So what the is the connection to the US and to Trump? My hypothesis is that the same kind of reasoning can be applied also to the US. The problems that plague the US are at this point not very likely to go away no matter what president or which political party runs the country. While we stare at the crest of the waves, the real shape and strenght of the wave depends on forces that act far below the surface. While this 2009 video about Obama's feats is hilarious (but do note the implicit critique of the massive financial crisis bailout!), it is unrealistic to expect so much from one individual even if he happens to be the president of the United States of America.

So I don't think Donald Trump (or anyone else) can "make America great again" - but I'm pretty sure that it's relatively easy to make things worse and that he will be great at that (i.e. at making things worse). I think the best Trump can hope for is to "kick the can" in front of him for another four years and hope that someone else draws the short straw and has to handle (or fail to handle) the problems the US will be facing at that time. I'm here thinking of poor Herbert Hoover who had the great misfortune of being the president of the United States of America during the onset of the Great Depression and who was widely blamed for it. A "Hooverville" was a shanty town built by homeless people in the US during the Great Depression and millions lived in them. Not a great way to be remembered. Hoover is also "one of only two Presidents (along with William Howard Taft) and President-elect Donald Trump, who had neither been elected to a national political office or governorship, nor served as military generals"

Just imagine if Trump will be remembered for something equally disgraceful ("Trumpvilles"?) five and ten and twenty years from now? The only thing I worry about in this context is that Trump in some way manages to dodge that bullet by adeptly pointing fingers at and "inventing" scapegoats left and right. As to the problems facing the US, there is not lack of factors to choose from. One of the more frightening pieces I have read is a recent text by British academic and journalist Nafeez Ahmed who, with Trump on his way to the White House, might be on to something when he points out "that the American establishment is now at war with itself" and that "the establishment is fracturing":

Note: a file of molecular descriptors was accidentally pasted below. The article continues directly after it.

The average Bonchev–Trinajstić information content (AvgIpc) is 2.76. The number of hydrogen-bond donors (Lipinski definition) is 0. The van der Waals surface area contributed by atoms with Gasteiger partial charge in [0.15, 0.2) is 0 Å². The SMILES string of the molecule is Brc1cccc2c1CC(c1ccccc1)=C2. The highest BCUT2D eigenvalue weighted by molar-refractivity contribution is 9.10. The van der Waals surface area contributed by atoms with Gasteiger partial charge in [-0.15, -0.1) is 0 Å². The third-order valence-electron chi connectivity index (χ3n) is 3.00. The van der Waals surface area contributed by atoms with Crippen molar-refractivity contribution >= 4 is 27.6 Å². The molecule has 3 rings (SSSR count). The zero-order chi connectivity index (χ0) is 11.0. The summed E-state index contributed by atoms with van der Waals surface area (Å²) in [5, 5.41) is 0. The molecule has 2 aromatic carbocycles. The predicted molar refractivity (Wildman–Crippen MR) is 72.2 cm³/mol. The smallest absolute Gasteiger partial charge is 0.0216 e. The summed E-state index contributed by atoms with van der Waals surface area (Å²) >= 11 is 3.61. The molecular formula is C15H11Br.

"now it’s not just minorities — Muslims, refugees, Mexicans or Black people — who are Otherized. For the first time in American history, mainstream establishment figures and movements are brutally Otherizing each other. ... It is no coincidence that this process of social and political polarisation is accelerating in what has suddenly been recognized as an era of ‘fake news’, or ‘post truth.’ ... We are witnessing, participating in, embodying the breakdown of the information age ... Information is in overproduction, and the more we are saturated with it, with social media and news reports and multimedia stories and soundbites and expert commentary, the less we collectively understand the world around us."

It's a pity his new book, "Failing States, Collapsing Systems: BioPhysical Triggers of Political Violence" is so slim and still so expensive (thanks, Springer!).

A final example of someone focusing on the undercurrents instead of on the crest is the work of historian Allan Lichtman - who has correctly predicted the results of each of the last nine US election (e.g. each election since 1981). He can call the winner months and sometimes years in advance and sometimes even before both candidates have been chosen. He does so by looking at 13 key measures (true/false questions) of which only two have anything whatsoever to with the specific candidates, e.g. if the white house candidate or the challenging candidate is a charismatic, once-in-a-generation candidate or not. I heard a totally amazing podcast (28 minutes) with him and I very much recommend it. Lichtman tunes out during the election year and doesn't even follow any of the issues the media focuses on!

So peeking above the edge of my academic burrow hole, this is what I see and these are my two cents. And let's hope the world hasn't crashed and burned four years from now with Trump at the helm in the meanwhile. But enough with politics - my next blog post will of course once more treat academic matters.